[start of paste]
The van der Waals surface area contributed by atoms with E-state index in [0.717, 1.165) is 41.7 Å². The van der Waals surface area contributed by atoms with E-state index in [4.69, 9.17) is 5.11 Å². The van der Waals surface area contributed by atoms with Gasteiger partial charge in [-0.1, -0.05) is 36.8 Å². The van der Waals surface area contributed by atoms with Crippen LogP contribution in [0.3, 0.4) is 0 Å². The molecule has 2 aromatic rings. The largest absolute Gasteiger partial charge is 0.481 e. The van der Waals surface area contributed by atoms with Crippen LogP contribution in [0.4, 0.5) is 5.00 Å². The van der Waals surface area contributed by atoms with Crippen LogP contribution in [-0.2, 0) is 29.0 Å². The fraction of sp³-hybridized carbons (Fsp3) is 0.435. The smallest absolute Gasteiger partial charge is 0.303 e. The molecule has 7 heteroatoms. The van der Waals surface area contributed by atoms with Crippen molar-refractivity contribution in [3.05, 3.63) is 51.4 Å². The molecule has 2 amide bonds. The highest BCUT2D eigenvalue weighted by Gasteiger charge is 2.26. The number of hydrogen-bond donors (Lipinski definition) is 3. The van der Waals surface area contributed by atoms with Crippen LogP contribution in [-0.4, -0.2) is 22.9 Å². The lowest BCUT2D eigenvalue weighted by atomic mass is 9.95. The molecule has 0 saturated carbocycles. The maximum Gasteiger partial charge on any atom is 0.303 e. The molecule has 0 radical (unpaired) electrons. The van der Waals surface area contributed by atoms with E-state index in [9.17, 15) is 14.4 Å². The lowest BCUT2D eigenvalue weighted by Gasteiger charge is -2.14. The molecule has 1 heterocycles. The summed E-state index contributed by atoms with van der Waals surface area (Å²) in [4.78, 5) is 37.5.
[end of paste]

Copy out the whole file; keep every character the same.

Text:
The van der Waals surface area contributed by atoms with E-state index in [0.717, 1.165) is 41.7 Å². The van der Waals surface area contributed by atoms with E-state index in [4.69, 9.17) is 5.11 Å². The van der Waals surface area contributed by atoms with Gasteiger partial charge in [-0.1, -0.05) is 36.8 Å². The van der Waals surface area contributed by atoms with Crippen LogP contribution in [0.3, 0.4) is 0 Å². The molecule has 2 aromatic rings. The largest absolute Gasteiger partial charge is 0.481 e. The van der Waals surface area contributed by atoms with Crippen LogP contribution in [0.4, 0.5) is 5.00 Å². The van der Waals surface area contributed by atoms with Crippen LogP contribution in [-0.2, 0) is 29.0 Å². The fraction of sp³-hybridized carbons (Fsp3) is 0.435. The smallest absolute Gasteiger partial charge is 0.303 e. The molecule has 7 heteroatoms. The van der Waals surface area contributed by atoms with Crippen molar-refractivity contribution in [3.05, 3.63) is 51.4 Å². The molecule has 2 amide bonds. The highest BCUT2D eigenvalue weighted by Gasteiger charge is 2.26. The number of hydrogen-bond donors (Lipinski definition) is 3. The van der Waals surface area contributed by atoms with Crippen LogP contribution in [-0.4, -0.2) is 22.9 Å². The lowest BCUT2D eigenvalue weighted by atomic mass is 9.95. The molecule has 0 saturated carbocycles. The maximum Gasteiger partial charge on any atom is 0.303 e. The molecule has 0 radical (unpaired) electrons. The van der Waals surface area contributed by atoms with E-state index in [9.17, 15) is 14.4 Å². The lowest BCUT2D eigenvalue weighted by Gasteiger charge is -2.14. The molecule has 1 heterocycles. The summed E-state index contributed by atoms with van der Waals surface area (Å²) in [4.78, 5) is 37.5.